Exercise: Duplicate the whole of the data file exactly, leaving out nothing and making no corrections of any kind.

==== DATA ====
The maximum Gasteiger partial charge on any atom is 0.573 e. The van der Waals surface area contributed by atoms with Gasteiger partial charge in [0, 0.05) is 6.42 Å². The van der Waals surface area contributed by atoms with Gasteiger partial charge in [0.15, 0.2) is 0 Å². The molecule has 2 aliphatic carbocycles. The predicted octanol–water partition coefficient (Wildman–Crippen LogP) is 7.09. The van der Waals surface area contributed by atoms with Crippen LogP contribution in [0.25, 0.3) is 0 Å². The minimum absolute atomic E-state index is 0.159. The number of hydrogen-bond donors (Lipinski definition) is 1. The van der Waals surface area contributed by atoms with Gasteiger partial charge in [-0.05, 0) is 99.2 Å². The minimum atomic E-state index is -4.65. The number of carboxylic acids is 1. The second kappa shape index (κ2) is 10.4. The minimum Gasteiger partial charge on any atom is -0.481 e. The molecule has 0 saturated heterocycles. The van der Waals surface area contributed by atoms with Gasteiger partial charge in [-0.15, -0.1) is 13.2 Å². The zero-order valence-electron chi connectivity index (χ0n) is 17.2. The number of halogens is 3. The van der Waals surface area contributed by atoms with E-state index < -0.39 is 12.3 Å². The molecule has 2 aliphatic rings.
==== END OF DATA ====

The maximum Gasteiger partial charge on any atom is 0.573 e. The van der Waals surface area contributed by atoms with Gasteiger partial charge in [0, 0.05) is 6.42 Å². The van der Waals surface area contributed by atoms with Gasteiger partial charge in [0.15, 0.2) is 0 Å². The molecule has 2 aliphatic carbocycles. The predicted octanol–water partition coefficient (Wildman–Crippen LogP) is 7.09. The van der Waals surface area contributed by atoms with Crippen LogP contribution in [0.25, 0.3) is 0 Å². The minimum absolute atomic E-state index is 0.159. The number of hydrogen-bond donors (Lipinski definition) is 1. The van der Waals surface area contributed by atoms with Gasteiger partial charge in [-0.05, 0) is 99.2 Å². The minimum atomic E-state index is -4.65. The number of carboxylic acids is 1. The second kappa shape index (κ2) is 10.4. The minimum Gasteiger partial charge on any atom is -0.481 e. The molecule has 0 saturated heterocycles. The van der Waals surface area contributed by atoms with Gasteiger partial charge in [-0.15, -0.1) is 13.2 Å². The zero-order valence-electron chi connectivity index (χ0n) is 17.2. The number of halogens is 3. The van der Waals surface area contributed by atoms with E-state index < -0.39 is 12.3 Å². The molecule has 2 aliphatic rings.